Thursday, June 13, 2024

Controversial mayor suspended for theft, abuse of authority after clash with police

A judge has ordered the suspension of the mayor of the Mexico City borough of Cuauhtémoc while she faces charges of theft, abuse of authority and discrimination.

The case against Sandra Cuevas, who was elected mayor last June on a joint PAN-PRI-PRD ticket, stems from a complaint filed against her by two commanders of the Mexico City auxiliary police.

According to Ulises Lara López, spokesman for the Mexico City Attorney General’s Office (FGJ), the mayor summoned the two police commanders to her office in early February after they were involved in a dispute with informal economy vendors in the historic center of the capital, which is part of the Cuauhtémoc borough.

The meeting between the police commanders and the mayor, who portrays herself as an ally of informal sector workers, quickly grew heated and the latter allegedly attacked the former both verbally and physically.

The police also allege that they were physically attacked by men present at the meeting and that they were stripped of their radios and held against their will for over an hour on the instructions of Cuevas. They also claim that the mayor’s cabinet chief pressured them not to file a legal complaint.

The police commanders rejected that advice and took the case to the FGJ, which pressed charges against Cuevas and three other borough officials.

A Mexico City judge ruled Monday that all four must be removed from their positions until the case against them is resolved. The ruling also prohibits them from leaving the country or approaching their alleged victims. Another hearing will take place Thursday.

Cuevas, who has not yet appeared in court, has denied any wrongdoing and claimed that the allegations are related to her opposition to Mexico City Mayor Claudia Sheinbaum and President López Obrador.

She said on Twitter Monday that she has provided video footage to authorities of the events that took place at the Cuauhtémoc borough offices on February 11. “With this solid proof, I’m calm and confident that everything will work out in my favor,” Cuevas wrote.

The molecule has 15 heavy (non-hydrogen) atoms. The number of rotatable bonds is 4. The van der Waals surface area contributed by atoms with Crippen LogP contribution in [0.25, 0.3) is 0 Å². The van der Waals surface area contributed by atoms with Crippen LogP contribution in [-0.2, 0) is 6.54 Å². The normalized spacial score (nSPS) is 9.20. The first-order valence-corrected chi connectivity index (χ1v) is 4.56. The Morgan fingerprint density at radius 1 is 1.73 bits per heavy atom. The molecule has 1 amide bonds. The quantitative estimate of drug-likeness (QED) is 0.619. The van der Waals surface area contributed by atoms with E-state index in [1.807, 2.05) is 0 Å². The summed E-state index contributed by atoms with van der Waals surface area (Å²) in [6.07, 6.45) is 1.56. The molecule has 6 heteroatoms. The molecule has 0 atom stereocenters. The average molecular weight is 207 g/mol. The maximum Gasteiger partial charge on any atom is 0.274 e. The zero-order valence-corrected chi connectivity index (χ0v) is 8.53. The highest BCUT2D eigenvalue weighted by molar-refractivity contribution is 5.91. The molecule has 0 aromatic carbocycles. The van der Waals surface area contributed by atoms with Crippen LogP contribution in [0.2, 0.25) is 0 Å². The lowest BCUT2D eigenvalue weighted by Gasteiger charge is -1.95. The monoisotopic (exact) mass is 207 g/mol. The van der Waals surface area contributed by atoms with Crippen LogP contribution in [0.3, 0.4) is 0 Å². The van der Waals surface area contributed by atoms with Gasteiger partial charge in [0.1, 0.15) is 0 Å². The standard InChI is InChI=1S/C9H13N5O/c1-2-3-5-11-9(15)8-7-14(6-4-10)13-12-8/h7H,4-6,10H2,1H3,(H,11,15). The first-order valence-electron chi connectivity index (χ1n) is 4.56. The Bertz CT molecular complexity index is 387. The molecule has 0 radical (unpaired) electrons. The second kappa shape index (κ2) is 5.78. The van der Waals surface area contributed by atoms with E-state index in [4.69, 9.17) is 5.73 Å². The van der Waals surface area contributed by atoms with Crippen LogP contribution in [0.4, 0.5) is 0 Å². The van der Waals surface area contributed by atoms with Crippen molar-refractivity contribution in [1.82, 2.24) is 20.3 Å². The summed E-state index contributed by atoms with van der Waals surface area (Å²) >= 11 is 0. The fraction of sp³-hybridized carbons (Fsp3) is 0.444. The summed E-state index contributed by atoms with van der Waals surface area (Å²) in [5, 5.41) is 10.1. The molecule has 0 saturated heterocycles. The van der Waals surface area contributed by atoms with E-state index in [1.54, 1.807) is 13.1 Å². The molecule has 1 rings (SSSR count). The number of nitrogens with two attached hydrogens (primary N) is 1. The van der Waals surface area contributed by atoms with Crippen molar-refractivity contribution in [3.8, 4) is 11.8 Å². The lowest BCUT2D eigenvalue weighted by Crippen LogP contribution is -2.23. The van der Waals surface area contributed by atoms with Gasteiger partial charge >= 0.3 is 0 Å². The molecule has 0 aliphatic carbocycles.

The 36-year-old entrepreneur has been controversial since she took office on October 1, an event that was notable for a red carpet laid out for invited guests and the release of hundreds of white butterflies during a fireworks display.

Her worship the mayor during a disagreement with constituents.


Numerous political figures expressed their support for the mayor and criticized her temporary suspension, including Ricardo Monreal, Morena’s leader in the Senate, who described the temporary suspension of the mayor in an interview as “a legal coup,” “an excess” and “a political decision,” since, he said, someone who has a popularly elected position cannot be removed by a judge but by the Mexico City Congress and only after an impeachment process.

“The absurd suspension of Sandra Cuevas confirms that the government of Claudia Sheinbaum has embarked on a ferocious hunt against opposition mayors in Mexico City,” tweeted PAN national president Marko Cortés.

“It’s persecution against the opposition and particularly Sandra Cuevas,” said Margarita Zavala, a federal PAN deputy and former first lady.

“A judge can’t suspend anyone without … [a] sentence,” she wrote on Twitter before implying that the independence of the judiciary had been violated.

Mayor Sheinbaum, who represents Mexico’s ruling Morena party, denied any involvement in Cuevas’ case.

“Today it’s in the hands of justice,” she said Tuesday, adding that her government doesn’t determine the actions of judges.

Sheinbaum asserted that the case is a judicial matter and has nothing to do with politics.

“… It’s not a matter that has to do with the city government, with the mayor,” she said, adding that Cuevas “has the right to say what she thinks.”

“It’s a matter that is now in the hands of justice. It was her actions that led the police to present a complaint,” Sheinbaum said.

The borough of Cuauhtémoc includes the capital’s historic center and the zócalo.

With reports from El País and Reforma and La Jornada

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